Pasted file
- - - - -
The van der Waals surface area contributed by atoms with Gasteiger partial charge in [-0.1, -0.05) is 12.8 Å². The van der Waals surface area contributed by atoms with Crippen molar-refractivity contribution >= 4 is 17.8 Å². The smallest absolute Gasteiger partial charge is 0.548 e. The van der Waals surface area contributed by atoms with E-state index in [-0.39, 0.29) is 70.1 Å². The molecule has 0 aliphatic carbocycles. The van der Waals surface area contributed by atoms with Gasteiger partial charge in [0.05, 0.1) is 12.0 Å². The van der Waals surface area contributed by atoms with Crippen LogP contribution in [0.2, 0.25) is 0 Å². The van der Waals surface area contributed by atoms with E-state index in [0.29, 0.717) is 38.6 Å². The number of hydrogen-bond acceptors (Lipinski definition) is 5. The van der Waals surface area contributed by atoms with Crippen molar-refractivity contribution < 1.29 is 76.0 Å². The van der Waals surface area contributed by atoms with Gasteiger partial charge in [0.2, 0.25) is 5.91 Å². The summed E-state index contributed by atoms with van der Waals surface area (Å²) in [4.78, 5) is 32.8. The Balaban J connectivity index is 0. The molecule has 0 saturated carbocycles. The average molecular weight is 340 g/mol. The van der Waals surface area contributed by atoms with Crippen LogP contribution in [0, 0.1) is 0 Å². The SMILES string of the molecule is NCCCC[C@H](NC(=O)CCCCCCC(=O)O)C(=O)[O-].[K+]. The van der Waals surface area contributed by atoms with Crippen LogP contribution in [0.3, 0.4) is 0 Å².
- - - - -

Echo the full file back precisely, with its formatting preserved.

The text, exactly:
The van der Waals surface area contributed by atoms with Gasteiger partial charge in [-0.1, -0.05) is 12.8 Å². The van der Waals surface area contributed by atoms with Crippen molar-refractivity contribution >= 4 is 17.8 Å². The smallest absolute Gasteiger partial charge is 0.548 e. The van der Waals surface area contributed by atoms with E-state index in [-0.39, 0.29) is 70.1 Å². The molecule has 0 aliphatic carbocycles. The van der Waals surface area contributed by atoms with Gasteiger partial charge in [0.05, 0.1) is 12.0 Å². The van der Waals surface area contributed by atoms with Crippen LogP contribution in [0.2, 0.25) is 0 Å². The van der Waals surface area contributed by atoms with E-state index in [0.29, 0.717) is 38.6 Å². The number of hydrogen-bond acceptors (Lipinski definition) is 5. The van der Waals surface area contributed by atoms with Crippen molar-refractivity contribution < 1.29 is 76.0 Å². The van der Waals surface area contributed by atoms with Gasteiger partial charge in [0.2, 0.25) is 5.91 Å². The summed E-state index contributed by atoms with van der Waals surface area (Å²) in [4.78, 5) is 32.8. The Balaban J connectivity index is 0. The molecule has 0 saturated carbocycles. The average molecular weight is 340 g/mol. The van der Waals surface area contributed by atoms with Crippen LogP contribution in [0, 0.1) is 0 Å². The SMILES string of the molecule is NCCCC[C@H](NC(=O)CCCCCCC(=O)O)C(=O)[O-].[K+]. The van der Waals surface area contributed by atoms with Crippen LogP contribution in [0.3, 0.4) is 0 Å².